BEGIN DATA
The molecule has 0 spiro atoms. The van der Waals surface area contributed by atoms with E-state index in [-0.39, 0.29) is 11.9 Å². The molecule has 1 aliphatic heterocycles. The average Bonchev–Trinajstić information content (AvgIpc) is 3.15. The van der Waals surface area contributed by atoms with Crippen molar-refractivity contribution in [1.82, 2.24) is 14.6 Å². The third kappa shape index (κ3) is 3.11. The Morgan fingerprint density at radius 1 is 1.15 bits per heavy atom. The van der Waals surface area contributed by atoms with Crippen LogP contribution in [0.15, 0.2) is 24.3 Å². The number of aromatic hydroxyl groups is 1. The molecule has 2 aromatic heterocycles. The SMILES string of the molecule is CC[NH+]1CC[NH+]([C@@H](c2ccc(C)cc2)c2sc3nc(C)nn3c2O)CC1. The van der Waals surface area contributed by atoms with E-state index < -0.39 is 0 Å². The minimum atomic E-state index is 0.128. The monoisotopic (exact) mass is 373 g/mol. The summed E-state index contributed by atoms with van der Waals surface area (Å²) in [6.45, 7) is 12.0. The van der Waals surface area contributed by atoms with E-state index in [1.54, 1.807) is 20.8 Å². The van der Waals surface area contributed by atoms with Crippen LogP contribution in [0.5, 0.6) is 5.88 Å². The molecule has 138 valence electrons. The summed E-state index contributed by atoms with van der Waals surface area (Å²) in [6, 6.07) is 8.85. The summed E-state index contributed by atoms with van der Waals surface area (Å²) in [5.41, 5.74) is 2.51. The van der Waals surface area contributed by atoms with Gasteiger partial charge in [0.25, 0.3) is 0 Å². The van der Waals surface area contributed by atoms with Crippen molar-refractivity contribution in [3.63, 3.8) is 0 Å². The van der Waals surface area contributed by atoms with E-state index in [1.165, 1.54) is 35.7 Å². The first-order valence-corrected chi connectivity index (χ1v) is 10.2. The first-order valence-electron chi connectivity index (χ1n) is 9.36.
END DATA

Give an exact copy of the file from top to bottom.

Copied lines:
The molecule has 0 spiro atoms. The van der Waals surface area contributed by atoms with E-state index in [-0.39, 0.29) is 11.9 Å². The molecule has 1 aliphatic heterocycles. The average Bonchev–Trinajstić information content (AvgIpc) is 3.15. The van der Waals surface area contributed by atoms with Crippen molar-refractivity contribution in [1.82, 2.24) is 14.6 Å². The third kappa shape index (κ3) is 3.11. The Morgan fingerprint density at radius 1 is 1.15 bits per heavy atom. The van der Waals surface area contributed by atoms with Crippen LogP contribution in [0.15, 0.2) is 24.3 Å². The number of aromatic hydroxyl groups is 1. The molecule has 2 aromatic heterocycles. The SMILES string of the molecule is CC[NH+]1CC[NH+]([C@@H](c2ccc(C)cc2)c2sc3nc(C)nn3c2O)CC1. The van der Waals surface area contributed by atoms with E-state index < -0.39 is 0 Å². The minimum atomic E-state index is 0.128. The monoisotopic (exact) mass is 373 g/mol. The summed E-state index contributed by atoms with van der Waals surface area (Å²) in [6.45, 7) is 12.0. The van der Waals surface area contributed by atoms with E-state index in [1.54, 1.807) is 20.8 Å². The van der Waals surface area contributed by atoms with Crippen LogP contribution in [0.5, 0.6) is 5.88 Å². The molecule has 138 valence electrons. The summed E-state index contributed by atoms with van der Waals surface area (Å²) in [6, 6.07) is 8.85. The summed E-state index contributed by atoms with van der Waals surface area (Å²) in [5.41, 5.74) is 2.51. The van der Waals surface area contributed by atoms with Gasteiger partial charge in [0.25, 0.3) is 0 Å². The van der Waals surface area contributed by atoms with Crippen molar-refractivity contribution in [3.63, 3.8) is 0 Å². The van der Waals surface area contributed by atoms with E-state index in [1.165, 1.54) is 35.7 Å². The first-order valence-corrected chi connectivity index (χ1v) is 10.2. The first-order valence-electron chi connectivity index (χ1n) is 9.36.